I receive hundreds of emails a week and I’m always surprised at the approach some people take with email communication. From big wigs to students, there is never a shortage of interesting phrases, content and tones.
Perhaps I over think content and messaging because of what I do for a living, but I value people who take the time to read their emails one or twice before hitting send. Email is a powerful communication tool that is taken lightly by many. Since actually writing a letter or card is a dying art (one that I think needs to make a comeback), I approach writing emails the way I would write a letter. I always include a greeting and am formal and polite in my writing. Although email is lightning fast, that doesn’t mean your message should be reflective of the speed in which it was sent.
Here are my email faux pas with some suggested etiquette:
- The casual greeting – Unless you’re emailing your BFF or mom, consider a greeting that fits the situation. Hey, what’s up, how’s it going and yo are INNAPPRORIATE at best. Even if you and your client are close, keep in mind your role. If you work for someone, keep it professional folks. Get back to basics and say good morning, good afternoon or something to that effect. No need to get creative with weird or too friendly greetings. The only thing worse than a weird greeting, is no greeting at all. I find it very rude when I receive an email with one sentence – no hello, how are you – I feel like someone’s barking at me. Make the effort and say hello!
- The body – An email is not a novel, so I like to get all my facts in and get to the point. With a proper greeting in place and “hope you’re doing well,” I get straight to the meat of the email. This especially rings true in PR when you’re pitching a reporter. No one has time to scroll down and read your life story. If you can’t say it in a paragraph or two, pick up the phone. Also, check your grammar and spelling before hitting send. Read your email out loud and make sure it makes sense. This is not a text message. No need to include acronyms no one but you and your friends understand. Comprende? FTBOMH, LOL!
- The awkward goodbye – This is usually my favorite part of an email in that people really go over the top with their particular ending of choice. I’m not a fan of a fancy ending that always seems disingenuous. My approach is to keep it simple. I say thank you when it’s appropriate or looking forward to hearing from you and then sign my name. That’s it. Here is a list of my personal pet peeve endings (sorry in advance if you’re a fan of any of these!): Best (always reminds me of Richard from Sex and the City), Warm regards (awkward and creepy) , Respectfully yours (too much, every time), With anticipation (too eager and too awkward), Cheers (I like this one for a friendly email, but if you don’t know the person it makes you sound like a wanabe Brit), Adios/Au revoir/Ciao/Namaste (Unless you speak the language and the recipient does too, the foreign goodbye is cheesy)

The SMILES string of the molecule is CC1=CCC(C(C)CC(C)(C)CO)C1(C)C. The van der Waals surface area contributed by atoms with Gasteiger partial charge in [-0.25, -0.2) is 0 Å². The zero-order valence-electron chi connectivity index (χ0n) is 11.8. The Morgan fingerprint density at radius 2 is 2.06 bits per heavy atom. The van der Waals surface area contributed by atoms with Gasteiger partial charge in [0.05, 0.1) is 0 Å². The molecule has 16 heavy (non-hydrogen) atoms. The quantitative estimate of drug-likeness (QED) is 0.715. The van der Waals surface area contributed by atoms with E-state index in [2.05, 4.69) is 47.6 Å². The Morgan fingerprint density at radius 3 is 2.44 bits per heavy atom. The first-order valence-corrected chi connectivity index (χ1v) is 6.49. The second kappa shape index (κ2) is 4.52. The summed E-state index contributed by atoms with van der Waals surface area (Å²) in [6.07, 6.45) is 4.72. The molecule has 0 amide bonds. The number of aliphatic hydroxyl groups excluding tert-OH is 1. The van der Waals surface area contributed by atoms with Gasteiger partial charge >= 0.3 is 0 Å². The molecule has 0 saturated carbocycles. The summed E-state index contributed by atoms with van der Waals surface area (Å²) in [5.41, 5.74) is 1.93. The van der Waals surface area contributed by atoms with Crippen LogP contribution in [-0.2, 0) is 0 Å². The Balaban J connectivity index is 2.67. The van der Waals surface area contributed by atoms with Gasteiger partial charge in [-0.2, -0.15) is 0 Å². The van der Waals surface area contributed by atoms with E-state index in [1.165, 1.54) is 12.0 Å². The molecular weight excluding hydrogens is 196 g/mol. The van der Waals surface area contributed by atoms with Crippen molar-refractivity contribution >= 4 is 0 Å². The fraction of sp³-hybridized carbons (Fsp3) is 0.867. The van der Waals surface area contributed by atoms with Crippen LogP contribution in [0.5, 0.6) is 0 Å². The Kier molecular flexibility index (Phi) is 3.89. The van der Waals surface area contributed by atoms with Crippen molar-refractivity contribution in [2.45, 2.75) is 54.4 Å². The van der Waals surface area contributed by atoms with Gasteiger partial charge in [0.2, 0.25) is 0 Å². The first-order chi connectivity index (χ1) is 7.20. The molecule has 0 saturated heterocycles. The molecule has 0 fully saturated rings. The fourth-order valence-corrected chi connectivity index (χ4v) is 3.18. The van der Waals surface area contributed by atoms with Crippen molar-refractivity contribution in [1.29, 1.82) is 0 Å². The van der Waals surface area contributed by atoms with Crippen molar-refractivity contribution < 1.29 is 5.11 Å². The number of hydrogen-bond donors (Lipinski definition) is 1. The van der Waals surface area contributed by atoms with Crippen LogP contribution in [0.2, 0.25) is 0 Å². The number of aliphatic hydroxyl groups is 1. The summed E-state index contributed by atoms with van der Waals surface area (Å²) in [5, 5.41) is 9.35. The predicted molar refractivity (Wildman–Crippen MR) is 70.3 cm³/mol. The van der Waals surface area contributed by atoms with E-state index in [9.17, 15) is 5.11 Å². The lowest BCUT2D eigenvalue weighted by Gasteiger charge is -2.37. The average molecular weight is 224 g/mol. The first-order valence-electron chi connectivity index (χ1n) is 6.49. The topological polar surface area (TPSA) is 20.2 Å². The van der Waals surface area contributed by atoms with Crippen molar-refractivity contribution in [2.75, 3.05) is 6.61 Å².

- Ignoration nation – The only thing I dislike more than a poorly written email is no email at all. I make it a point to answer email ASAP! I check my inbox as much as I can and try to respond immediately. No one likes to be ignored. It’s also obnoxious to receive an email response after a deadline or an issue is resolved. Thanks for nothing! Timing is everything and it’s best to be early.
- Phone call, please! – It has happened to the best of us. You write an email, saying something one way and someone else takes it in a completely unintended way. When it comes to sensitive subjects, don’t be lazy and pick up the phone. With an email, you can’t guarantee something will not be taken out of context, forwarded to the wrong person or the tone misinterpreted. If it’s important and deserves some attention and dialog, call the person and talk it out. Things can quickly get out of hand on an email chain and people can be offended. Use your words – spoken not written to ensure your point is taken and fully understood.
I’d love to hear your thoughts on email pet peeves and faux pas. I know we all approach it differently, but think about what you’re saying before you hit the send button. After it’s gone, you can’t take it back!
Glad you wrote this Ivette. We are on the same page with most of this but I do end emails with “Best regards,” from time to time.